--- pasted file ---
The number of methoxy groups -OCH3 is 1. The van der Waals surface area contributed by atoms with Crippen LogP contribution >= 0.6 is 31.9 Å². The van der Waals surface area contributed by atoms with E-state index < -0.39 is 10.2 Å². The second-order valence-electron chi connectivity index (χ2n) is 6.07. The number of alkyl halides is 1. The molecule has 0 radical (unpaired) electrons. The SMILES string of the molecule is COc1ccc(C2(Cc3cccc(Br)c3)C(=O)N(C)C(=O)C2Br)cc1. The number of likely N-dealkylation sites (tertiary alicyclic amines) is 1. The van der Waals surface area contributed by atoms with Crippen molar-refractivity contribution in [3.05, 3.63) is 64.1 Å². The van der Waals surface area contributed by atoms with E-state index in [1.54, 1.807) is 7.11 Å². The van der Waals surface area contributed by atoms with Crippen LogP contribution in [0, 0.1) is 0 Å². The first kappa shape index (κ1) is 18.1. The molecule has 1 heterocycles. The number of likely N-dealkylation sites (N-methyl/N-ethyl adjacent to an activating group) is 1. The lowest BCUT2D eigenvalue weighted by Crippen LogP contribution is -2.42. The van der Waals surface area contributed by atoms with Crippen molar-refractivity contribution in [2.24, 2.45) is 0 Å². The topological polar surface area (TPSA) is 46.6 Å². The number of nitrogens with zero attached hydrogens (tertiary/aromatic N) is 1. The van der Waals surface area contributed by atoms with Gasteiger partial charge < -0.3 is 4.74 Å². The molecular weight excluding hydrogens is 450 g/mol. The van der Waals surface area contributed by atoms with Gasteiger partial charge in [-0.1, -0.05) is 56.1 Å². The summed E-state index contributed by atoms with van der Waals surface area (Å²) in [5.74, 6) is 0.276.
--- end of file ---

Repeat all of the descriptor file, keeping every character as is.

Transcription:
The number of methoxy groups -OCH3 is 1. The van der Waals surface area contributed by atoms with Crippen LogP contribution >= 0.6 is 31.9 Å². The van der Waals surface area contributed by atoms with E-state index < -0.39 is 10.2 Å². The second-order valence-electron chi connectivity index (χ2n) is 6.07. The number of alkyl halides is 1. The molecule has 0 radical (unpaired) electrons. The SMILES string of the molecule is COc1ccc(C2(Cc3cccc(Br)c3)C(=O)N(C)C(=O)C2Br)cc1. The number of likely N-dealkylation sites (tertiary alicyclic amines) is 1. The van der Waals surface area contributed by atoms with Crippen molar-refractivity contribution in [3.05, 3.63) is 64.1 Å². The van der Waals surface area contributed by atoms with E-state index in [1.54, 1.807) is 7.11 Å². The van der Waals surface area contributed by atoms with Crippen LogP contribution in [0, 0.1) is 0 Å². The first kappa shape index (κ1) is 18.1. The molecule has 1 heterocycles. The number of likely N-dealkylation sites (N-methyl/N-ethyl adjacent to an activating group) is 1. The lowest BCUT2D eigenvalue weighted by Crippen LogP contribution is -2.42. The van der Waals surface area contributed by atoms with Crippen molar-refractivity contribution in [2.24, 2.45) is 0 Å². The topological polar surface area (TPSA) is 46.6 Å². The number of nitrogens with zero attached hydrogens (tertiary/aromatic N) is 1. The van der Waals surface area contributed by atoms with Gasteiger partial charge < -0.3 is 4.74 Å². The molecular weight excluding hydrogens is 450 g/mol. The van der Waals surface area contributed by atoms with Gasteiger partial charge in [-0.1, -0.05) is 56.1 Å². The summed E-state index contributed by atoms with van der Waals surface area (Å²) in [5.74, 6) is 0.276.